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Hello!

I'm still looking for a caliber for my future third revolver. We already discussed the .44 magnum (not for me!) and the .41 magnum (almost impossible to find in Switzerland)
 

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Mr. Jonas,

Hello again. I have no personal experience with the .17 HMR or .17HM2, so sorry I can not help you on those two.

I have never had any of the .32 rounds you mentioned, but I can at least answer that question for you.

I checked several reloading manuals on the .32 H&R magnum. They all agree that a .32 H&R mag weapon will safely handle both the .32 S&W and the .32 S&W Long cartridges also.

According to one reloading manual the .32 H&R mag was essentially a .32 S&W Long case lengthened to allow a new round at both higher pressure and velocity.

But it would be better if folks who have these and can confirm it with personal experiences give you some feedback too. I would not expect any serious accuracy problems using the smaller cartridges, but I would think it better if someone with first hand knowledge tells you it works too.

Take care,

twoguns
 
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The .17 rimfires and the .32 centerfires are very different cartridges with very different purposes.


The .17's are small varmint cartridges for, in a handgun, short (with open sights) to medium-range (with a 4-7X scope) small varmint shooting. For this purpose, the .17 HMR is much the superior cartridge. I have no experience with the .17 HM2 but in one article I read it didn't have the killing power on small ground squirrels that a hot .22 Long Rifle catridge did. Too small of a caliber and insufficient velocity to expand it, I think. And this was in a rifle.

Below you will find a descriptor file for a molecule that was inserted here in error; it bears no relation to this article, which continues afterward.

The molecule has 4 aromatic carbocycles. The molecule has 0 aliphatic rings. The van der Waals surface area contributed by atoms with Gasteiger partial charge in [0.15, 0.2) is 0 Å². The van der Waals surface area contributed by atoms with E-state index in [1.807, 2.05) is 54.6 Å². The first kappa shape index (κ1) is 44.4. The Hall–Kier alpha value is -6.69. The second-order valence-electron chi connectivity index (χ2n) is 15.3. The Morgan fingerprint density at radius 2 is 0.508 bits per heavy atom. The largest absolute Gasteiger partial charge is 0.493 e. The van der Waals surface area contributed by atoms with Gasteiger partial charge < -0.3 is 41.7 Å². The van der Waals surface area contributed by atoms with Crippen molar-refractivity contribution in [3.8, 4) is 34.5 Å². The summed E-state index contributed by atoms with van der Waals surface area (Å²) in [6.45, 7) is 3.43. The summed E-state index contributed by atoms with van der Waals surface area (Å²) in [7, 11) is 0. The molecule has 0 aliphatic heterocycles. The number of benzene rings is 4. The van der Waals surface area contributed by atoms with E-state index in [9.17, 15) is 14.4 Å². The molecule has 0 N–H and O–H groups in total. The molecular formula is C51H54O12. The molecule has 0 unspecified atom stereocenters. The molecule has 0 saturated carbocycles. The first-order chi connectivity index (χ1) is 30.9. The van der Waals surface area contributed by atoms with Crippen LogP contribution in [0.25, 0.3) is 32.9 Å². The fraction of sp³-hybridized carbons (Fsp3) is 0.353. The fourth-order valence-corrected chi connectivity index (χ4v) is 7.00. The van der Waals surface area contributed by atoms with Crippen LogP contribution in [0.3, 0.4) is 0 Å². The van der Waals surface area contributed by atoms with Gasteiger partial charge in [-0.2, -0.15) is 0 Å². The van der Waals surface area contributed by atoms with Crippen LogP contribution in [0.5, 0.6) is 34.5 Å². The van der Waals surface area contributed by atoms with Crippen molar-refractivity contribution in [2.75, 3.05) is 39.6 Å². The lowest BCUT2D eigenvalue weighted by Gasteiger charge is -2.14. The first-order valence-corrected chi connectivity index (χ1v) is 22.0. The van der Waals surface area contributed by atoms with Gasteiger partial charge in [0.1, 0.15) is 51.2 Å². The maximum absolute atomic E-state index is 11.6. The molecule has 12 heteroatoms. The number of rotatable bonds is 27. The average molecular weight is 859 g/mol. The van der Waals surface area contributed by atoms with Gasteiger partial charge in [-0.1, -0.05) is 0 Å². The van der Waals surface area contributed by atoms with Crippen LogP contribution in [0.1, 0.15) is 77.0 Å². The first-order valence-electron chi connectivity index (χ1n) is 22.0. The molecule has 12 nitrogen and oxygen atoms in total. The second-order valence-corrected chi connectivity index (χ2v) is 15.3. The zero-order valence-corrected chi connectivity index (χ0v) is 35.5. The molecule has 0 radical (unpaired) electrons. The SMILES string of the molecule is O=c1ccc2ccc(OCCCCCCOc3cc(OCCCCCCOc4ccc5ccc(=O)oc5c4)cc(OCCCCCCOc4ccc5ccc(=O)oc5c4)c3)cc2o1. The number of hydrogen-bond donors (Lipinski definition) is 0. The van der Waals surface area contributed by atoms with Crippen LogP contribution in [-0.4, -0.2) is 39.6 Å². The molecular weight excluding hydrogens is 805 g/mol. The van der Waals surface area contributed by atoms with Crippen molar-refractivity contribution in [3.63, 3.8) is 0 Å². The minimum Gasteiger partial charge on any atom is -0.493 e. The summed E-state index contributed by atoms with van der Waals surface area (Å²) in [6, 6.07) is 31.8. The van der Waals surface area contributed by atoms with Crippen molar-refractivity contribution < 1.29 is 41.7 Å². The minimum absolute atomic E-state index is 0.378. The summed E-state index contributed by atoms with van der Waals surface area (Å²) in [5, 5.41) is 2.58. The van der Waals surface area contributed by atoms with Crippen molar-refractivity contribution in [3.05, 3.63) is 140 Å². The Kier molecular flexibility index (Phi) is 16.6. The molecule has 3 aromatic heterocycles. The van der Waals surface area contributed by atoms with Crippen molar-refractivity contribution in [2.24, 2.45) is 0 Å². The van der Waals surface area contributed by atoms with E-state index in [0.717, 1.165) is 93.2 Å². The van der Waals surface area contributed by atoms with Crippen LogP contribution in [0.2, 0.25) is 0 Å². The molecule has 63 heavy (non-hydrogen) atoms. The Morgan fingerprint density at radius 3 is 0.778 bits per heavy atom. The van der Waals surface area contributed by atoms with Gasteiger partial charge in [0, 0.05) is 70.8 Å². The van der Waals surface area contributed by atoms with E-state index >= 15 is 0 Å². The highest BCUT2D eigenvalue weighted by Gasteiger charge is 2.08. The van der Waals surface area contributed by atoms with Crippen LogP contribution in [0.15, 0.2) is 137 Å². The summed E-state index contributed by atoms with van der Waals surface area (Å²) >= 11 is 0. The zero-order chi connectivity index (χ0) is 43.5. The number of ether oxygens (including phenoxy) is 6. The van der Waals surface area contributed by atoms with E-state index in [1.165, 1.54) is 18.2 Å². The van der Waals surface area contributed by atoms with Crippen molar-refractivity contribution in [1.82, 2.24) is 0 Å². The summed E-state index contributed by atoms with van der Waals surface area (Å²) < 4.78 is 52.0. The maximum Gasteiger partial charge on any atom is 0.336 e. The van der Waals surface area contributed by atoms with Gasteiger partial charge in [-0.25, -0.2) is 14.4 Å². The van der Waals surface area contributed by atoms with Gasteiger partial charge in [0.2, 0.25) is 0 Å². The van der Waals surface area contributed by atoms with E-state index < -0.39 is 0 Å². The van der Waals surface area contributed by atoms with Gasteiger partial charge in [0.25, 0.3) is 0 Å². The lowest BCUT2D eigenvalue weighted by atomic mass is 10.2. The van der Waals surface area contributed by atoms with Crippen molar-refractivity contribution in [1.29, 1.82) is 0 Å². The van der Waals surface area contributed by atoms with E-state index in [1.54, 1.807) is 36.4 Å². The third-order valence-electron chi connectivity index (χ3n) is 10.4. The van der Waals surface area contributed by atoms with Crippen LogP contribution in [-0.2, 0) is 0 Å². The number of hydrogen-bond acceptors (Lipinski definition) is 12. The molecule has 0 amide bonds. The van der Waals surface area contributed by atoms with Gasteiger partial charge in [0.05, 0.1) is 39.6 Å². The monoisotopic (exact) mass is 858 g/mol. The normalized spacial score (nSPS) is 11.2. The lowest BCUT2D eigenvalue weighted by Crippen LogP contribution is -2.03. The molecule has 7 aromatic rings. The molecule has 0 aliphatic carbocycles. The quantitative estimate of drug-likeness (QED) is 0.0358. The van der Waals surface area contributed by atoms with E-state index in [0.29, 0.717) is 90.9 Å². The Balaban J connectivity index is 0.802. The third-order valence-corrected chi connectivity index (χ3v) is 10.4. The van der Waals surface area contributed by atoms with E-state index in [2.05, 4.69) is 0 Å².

They are too expensive for plinking.


I have several .32 H&R Magnums. A revolver cartridge with rather narrow applications, it does provide more flexibility.

It is a small game and varmint cartridge for small to medium-size varmints up to coyote size. (It will certainly kill coyotes, but it's marginal for this application and there are oh-so-many better options in revolvers.) It has also been somewhat popular as a personal defense cartridge in small-frame revolvers and, of late, the fly-weight revolvers by Smith&Wesson, as it's significantly less punishing as these revolvers tend to be even in .38 Special.

Ammo is fairly expensive, but you can shoot .32 Long ammo (the .32 Long is the parent cartridge of the .32 H&R Magnum, in the same way that the .38 Special is the parent cartridge of the .357 Magnum) and just about everybody but everybody that makes handgun ammo manufactures .32 Long ammo. In the post-war era the .32 Long has become a very popular target catridge for very sophisticated and expensive target autos for a class of target shooting popular in Europe. All of which means the cartridge is easily available and competition between manufacturers keeps the price pretty reasonable. You can also shoot the .32 S&W in the .32 H&R Magnum (bullet diameter is the same for all three cartridges), although I've never done it or heard of anybody doing it. .32 S&W ammo may not be significantly cheaper for you in Switzlerland than .32 Long, and the much shorter cartridge requires the bullet to jump quite a distance without guidance from the case mouth to the throat of the cylinder chambers, giving it quite an opportunity to get cock-eyed in the process and possibly giving you mediocre to poor accuracy. You will just have to try it and see. Also, shooting the short cartridge will leave lots of bullet lubricant and burned powder residue in the .32 H&R Magnum chamber that's not occupied by the short case of the .32 S&W cartridge, causing you difficulties in later using .32 H&R Magnum ammo again if you don't thoroughly scrub it out. Probably, unless it's a lot cheaper for you, shooting .32 S&W will be more trouble than it's worth.
 
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